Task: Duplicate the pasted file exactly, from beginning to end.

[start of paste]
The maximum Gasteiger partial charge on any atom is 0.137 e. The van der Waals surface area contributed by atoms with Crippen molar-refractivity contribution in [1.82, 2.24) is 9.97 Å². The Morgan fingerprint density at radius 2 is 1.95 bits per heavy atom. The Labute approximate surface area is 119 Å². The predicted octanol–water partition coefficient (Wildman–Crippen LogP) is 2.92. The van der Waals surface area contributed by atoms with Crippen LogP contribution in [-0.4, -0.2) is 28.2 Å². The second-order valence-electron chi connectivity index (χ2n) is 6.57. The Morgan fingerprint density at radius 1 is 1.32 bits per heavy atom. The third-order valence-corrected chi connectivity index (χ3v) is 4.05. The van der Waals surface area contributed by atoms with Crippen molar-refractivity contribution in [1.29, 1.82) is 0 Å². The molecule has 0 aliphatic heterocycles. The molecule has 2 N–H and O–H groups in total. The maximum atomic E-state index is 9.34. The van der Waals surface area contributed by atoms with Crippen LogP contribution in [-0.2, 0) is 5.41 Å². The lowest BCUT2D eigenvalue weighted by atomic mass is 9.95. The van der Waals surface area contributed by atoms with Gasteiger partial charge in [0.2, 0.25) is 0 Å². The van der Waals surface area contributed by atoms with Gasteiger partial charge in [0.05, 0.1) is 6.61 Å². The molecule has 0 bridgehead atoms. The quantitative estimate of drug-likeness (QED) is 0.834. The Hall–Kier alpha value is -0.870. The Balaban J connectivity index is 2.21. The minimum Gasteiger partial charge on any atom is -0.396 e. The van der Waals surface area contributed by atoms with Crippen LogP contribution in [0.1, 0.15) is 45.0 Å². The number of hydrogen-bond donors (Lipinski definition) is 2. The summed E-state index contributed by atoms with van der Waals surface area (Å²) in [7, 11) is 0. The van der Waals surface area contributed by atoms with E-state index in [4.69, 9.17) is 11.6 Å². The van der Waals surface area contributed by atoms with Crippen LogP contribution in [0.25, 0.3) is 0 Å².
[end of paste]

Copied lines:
The maximum Gasteiger partial charge on any atom is 0.137 e. The van der Waals surface area contributed by atoms with Crippen molar-refractivity contribution in [1.82, 2.24) is 9.97 Å². The Morgan fingerprint density at radius 2 is 1.95 bits per heavy atom. The Labute approximate surface area is 119 Å². The predicted octanol–water partition coefficient (Wildman–Crippen LogP) is 2.92. The van der Waals surface area contributed by atoms with Crippen LogP contribution in [-0.4, -0.2) is 28.2 Å². The second-order valence-electron chi connectivity index (χ2n) is 6.57. The Morgan fingerprint density at radius 1 is 1.32 bits per heavy atom. The third-order valence-corrected chi connectivity index (χ3v) is 4.05. The van der Waals surface area contributed by atoms with Crippen molar-refractivity contribution in [1.29, 1.82) is 0 Å². The molecule has 0 aliphatic heterocycles. The molecule has 2 N–H and O–H groups in total. The maximum atomic E-state index is 9.34. The van der Waals surface area contributed by atoms with Crippen LogP contribution in [-0.2, 0) is 5.41 Å². The lowest BCUT2D eigenvalue weighted by atomic mass is 9.95. The van der Waals surface area contributed by atoms with Gasteiger partial charge in [0.2, 0.25) is 0 Å². The van der Waals surface area contributed by atoms with Gasteiger partial charge in [0.05, 0.1) is 6.61 Å². The molecule has 0 bridgehead atoms. The quantitative estimate of drug-likeness (QED) is 0.834. The Hall–Kier alpha value is -0.870. The Balaban J connectivity index is 2.21. The minimum Gasteiger partial charge on any atom is -0.396 e. The van der Waals surface area contributed by atoms with Crippen LogP contribution in [0.1, 0.15) is 45.0 Å². The number of hydrogen-bond donors (Lipinski definition) is 2. The summed E-state index contributed by atoms with van der Waals surface area (Å²) in [7, 11) is 0. The van der Waals surface area contributed by atoms with E-state index in [4.69, 9.17) is 11.6 Å². The van der Waals surface area contributed by atoms with Crippen LogP contribution in [0.25, 0.3) is 0 Å².